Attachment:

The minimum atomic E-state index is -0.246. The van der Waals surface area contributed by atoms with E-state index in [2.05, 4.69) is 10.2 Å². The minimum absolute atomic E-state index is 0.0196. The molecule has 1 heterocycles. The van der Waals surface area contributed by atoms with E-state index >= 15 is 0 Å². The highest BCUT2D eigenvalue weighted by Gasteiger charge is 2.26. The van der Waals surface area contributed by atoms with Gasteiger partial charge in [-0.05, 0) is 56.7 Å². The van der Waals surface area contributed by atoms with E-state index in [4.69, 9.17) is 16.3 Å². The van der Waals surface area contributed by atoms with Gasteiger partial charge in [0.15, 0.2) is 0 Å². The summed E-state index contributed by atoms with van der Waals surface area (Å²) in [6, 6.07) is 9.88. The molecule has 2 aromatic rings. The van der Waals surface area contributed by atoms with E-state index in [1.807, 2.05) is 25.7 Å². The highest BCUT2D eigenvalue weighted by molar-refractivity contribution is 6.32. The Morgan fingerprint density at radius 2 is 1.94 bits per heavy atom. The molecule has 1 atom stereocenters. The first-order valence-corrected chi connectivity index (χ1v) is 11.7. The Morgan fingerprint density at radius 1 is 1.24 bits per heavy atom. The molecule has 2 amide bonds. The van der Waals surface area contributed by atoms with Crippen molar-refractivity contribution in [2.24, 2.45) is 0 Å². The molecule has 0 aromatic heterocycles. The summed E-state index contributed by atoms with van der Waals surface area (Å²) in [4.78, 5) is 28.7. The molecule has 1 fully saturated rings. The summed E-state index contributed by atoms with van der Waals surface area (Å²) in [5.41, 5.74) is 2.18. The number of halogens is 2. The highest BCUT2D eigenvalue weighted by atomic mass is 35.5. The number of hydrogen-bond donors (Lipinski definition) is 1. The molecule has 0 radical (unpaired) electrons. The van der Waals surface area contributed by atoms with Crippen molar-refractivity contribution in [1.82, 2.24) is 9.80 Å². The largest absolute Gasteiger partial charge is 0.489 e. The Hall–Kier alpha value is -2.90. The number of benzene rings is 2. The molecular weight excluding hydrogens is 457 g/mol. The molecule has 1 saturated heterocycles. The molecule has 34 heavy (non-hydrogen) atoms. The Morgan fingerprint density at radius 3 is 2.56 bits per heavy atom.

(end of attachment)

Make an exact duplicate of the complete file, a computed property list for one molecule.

The minimum atomic E-state index is -0.246. The van der Waals surface area contributed by atoms with E-state index in [2.05, 4.69) is 10.2 Å². The minimum absolute atomic E-state index is 0.0196. The molecule has 1 heterocycles. The van der Waals surface area contributed by atoms with E-state index >= 15 is 0 Å². The highest BCUT2D eigenvalue weighted by Gasteiger charge is 2.26. The van der Waals surface area contributed by atoms with Gasteiger partial charge in [-0.05, 0) is 56.7 Å². The van der Waals surface area contributed by atoms with E-state index in [4.69, 9.17) is 16.3 Å². The van der Waals surface area contributed by atoms with Gasteiger partial charge in [0.15, 0.2) is 0 Å². The summed E-state index contributed by atoms with van der Waals surface area (Å²) in [6, 6.07) is 9.88. The molecule has 2 aromatic rings. The van der Waals surface area contributed by atoms with E-state index in [1.807, 2.05) is 25.7 Å². The highest BCUT2D eigenvalue weighted by molar-refractivity contribution is 6.32. The Morgan fingerprint density at radius 2 is 1.94 bits per heavy atom. The molecule has 1 atom stereocenters. The first-order valence-corrected chi connectivity index (χ1v) is 11.7. The Morgan fingerprint density at radius 1 is 1.24 bits per heavy atom. The molecule has 2 amide bonds. The van der Waals surface area contributed by atoms with Crippen molar-refractivity contribution in [2.24, 2.45) is 0 Å². The molecule has 0 aromatic heterocycles. The summed E-state index contributed by atoms with van der Waals surface area (Å²) in [4.78, 5) is 28.7. The molecule has 1 fully saturated rings. The summed E-state index contributed by atoms with van der Waals surface area (Å²) in [5.41, 5.74) is 2.18. The number of halogens is 2. The highest BCUT2D eigenvalue weighted by atomic mass is 35.5. The number of hydrogen-bond donors (Lipinski definition) is 1. The molecule has 0 radical (unpaired) electrons. The van der Waals surface area contributed by atoms with Crippen molar-refractivity contribution in [1.82, 2.24) is 9.80 Å². The largest absolute Gasteiger partial charge is 0.489 e. The Hall–Kier alpha value is -2.90. The number of benzene rings is 2. The molecular weight excluding hydrogens is 457 g/mol. The molecule has 1 saturated heterocycles. The molecule has 34 heavy (non-hydrogen) atoms. The Morgan fingerprint density at radius 3 is 2.56 bits per heavy atom.